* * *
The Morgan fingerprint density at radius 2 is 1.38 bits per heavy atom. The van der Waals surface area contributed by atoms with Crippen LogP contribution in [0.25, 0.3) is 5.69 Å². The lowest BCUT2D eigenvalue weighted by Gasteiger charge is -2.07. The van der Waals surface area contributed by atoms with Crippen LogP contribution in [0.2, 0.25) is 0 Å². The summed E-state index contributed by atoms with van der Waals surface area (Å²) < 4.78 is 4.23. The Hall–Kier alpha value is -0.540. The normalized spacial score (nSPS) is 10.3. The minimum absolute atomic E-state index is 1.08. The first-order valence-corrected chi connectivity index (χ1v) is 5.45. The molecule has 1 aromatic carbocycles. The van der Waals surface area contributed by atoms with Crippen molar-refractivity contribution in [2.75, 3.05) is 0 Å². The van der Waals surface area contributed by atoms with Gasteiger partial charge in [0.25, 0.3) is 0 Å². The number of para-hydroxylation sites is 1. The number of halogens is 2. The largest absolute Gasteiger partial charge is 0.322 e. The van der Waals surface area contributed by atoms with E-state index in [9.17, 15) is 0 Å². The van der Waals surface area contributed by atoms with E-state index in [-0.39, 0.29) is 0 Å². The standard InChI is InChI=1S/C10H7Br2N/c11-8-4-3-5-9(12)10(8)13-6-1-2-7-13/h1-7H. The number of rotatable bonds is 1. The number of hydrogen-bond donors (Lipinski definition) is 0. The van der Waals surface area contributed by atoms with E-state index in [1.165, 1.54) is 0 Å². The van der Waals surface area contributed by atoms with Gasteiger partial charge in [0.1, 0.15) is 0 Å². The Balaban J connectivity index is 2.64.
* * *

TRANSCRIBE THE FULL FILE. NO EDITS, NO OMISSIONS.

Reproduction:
The Morgan fingerprint density at radius 2 is 1.38 bits per heavy atom. The van der Waals surface area contributed by atoms with Crippen LogP contribution in [0.25, 0.3) is 5.69 Å². The lowest BCUT2D eigenvalue weighted by Gasteiger charge is -2.07. The van der Waals surface area contributed by atoms with Crippen LogP contribution in [0.2, 0.25) is 0 Å². The summed E-state index contributed by atoms with van der Waals surface area (Å²) < 4.78 is 4.23. The Hall–Kier alpha value is -0.540. The normalized spacial score (nSPS) is 10.3. The minimum absolute atomic E-state index is 1.08. The first-order valence-corrected chi connectivity index (χ1v) is 5.45. The molecule has 1 aromatic carbocycles. The van der Waals surface area contributed by atoms with Crippen molar-refractivity contribution in [2.75, 3.05) is 0 Å². The van der Waals surface area contributed by atoms with Gasteiger partial charge in [0.25, 0.3) is 0 Å². The number of para-hydroxylation sites is 1. The number of halogens is 2. The largest absolute Gasteiger partial charge is 0.322 e. The van der Waals surface area contributed by atoms with E-state index in [9.17, 15) is 0 Å². The van der Waals surface area contributed by atoms with E-state index in [-0.39, 0.29) is 0 Å². The standard InChI is InChI=1S/C10H7Br2N/c11-8-4-3-5-9(12)10(8)13-6-1-2-7-13/h1-7H. The number of rotatable bonds is 1. The number of hydrogen-bond donors (Lipinski definition) is 0. The van der Waals surface area contributed by atoms with E-state index in [1.165, 1.54) is 0 Å². The van der Waals surface area contributed by atoms with Gasteiger partial charge in [0.1, 0.15) is 0 Å². The Balaban J connectivity index is 2.64.